As part of each of the divisions, Daishowa held timber rights, which gave rise to certain reforestation liabilities. Daishowa accepted Tolko’s bid of $180,000,000 plus the estimated value of the net working capital less the estimated amount of the long-term reforestation liability assumed by Tolko. Consequently, the Purchase and Sale Agreement provided the following: a purchase price of $169,000,000 for the assets; the net working capital (as adjusted); and the assumption of the $11,000,000 reforestation obligations, plus or minus “any difference between a preliminary and a final estimate” of the reforestation obligations. Since the reforestation statement prepared by the accountants ultimately determined the amount of the reforestation obligations to be $296,225 more than the original estimate of $11,000,000, the total purchase price was decreased by an equivalent amount and Daishowa paid this difference to Tolko.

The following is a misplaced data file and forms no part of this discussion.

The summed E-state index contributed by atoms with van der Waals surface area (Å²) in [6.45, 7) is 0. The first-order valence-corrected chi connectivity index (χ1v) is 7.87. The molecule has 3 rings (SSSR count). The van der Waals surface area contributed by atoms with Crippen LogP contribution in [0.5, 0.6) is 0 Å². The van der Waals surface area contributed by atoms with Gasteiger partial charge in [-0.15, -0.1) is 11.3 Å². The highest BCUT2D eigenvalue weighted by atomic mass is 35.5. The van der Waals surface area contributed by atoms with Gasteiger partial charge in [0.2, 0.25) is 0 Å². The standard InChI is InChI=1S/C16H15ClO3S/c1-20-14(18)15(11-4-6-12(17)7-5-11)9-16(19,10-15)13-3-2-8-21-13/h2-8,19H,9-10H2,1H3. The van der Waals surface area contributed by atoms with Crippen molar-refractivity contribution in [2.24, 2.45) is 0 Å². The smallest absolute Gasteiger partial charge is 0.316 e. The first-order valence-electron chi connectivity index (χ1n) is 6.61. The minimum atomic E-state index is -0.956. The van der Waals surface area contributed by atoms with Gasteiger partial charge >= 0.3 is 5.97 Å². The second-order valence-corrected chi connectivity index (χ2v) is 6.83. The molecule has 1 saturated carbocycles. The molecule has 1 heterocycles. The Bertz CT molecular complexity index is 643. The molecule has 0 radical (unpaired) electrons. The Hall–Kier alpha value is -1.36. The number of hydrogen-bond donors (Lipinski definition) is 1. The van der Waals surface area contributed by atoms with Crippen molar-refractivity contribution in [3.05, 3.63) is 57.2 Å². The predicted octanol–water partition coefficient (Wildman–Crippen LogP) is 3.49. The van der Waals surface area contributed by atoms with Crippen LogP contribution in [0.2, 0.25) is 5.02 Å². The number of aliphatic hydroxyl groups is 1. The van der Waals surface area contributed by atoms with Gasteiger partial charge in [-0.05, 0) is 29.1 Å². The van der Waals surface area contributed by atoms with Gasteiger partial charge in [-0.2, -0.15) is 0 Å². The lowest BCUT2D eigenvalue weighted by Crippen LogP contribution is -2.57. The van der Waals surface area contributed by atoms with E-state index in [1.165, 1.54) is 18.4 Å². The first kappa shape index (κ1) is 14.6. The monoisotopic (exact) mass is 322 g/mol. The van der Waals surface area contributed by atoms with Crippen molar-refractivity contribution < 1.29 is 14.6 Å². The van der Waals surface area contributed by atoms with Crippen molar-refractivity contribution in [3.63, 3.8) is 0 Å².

The TCC held that the assumption of the reforestation obligations constituted additional proceeds of disposition of “timber resource property”, which is treated as depreciable property for purposes of the Income Tax Act (Canada) (the Tax Act). The TCC noted that Daishowa admitted that the purchase price would have been greater if Tolko had not assumed the reforestation obligation. This admission would plague Daishowa throughout the trial and on the appeal. Although the reforestation obligation arose as soon as the trees were cut, the TCC acknowledged that the reforestation costs would not be known until the costs were actually incurred. The TCC concluded that the $11,000,000 assigned to the reforestation obligations did not represent an agreement between the parties that this was the actual value of the liability. Rather, the TCC concluded that the value of the assumed obligations consisted of a current reforestation liability of $2,057,498 and a discounted portion of the long-term liabilities of $9,238,727. For this purpose, the TCC assigned a discount of 80% to the long-term liabilities, with the result that a total of $3,905,244 was added to the proceeds received by Daishowa on the sale of the High Level Division. It is not at all clear how the TCC arrived at the 80% discount and this became one of the issues before the FCA. Finally, the TCC denied Daishowa’s argument that if any portion of the reforestation obligation is included as additional proceeds of disposition of the High Level Division, then it should be entitled to an offsetting deduction because of its payment to Tolko of a portion of the timber rights for Tolko agreeing to assume the reforestation obligation.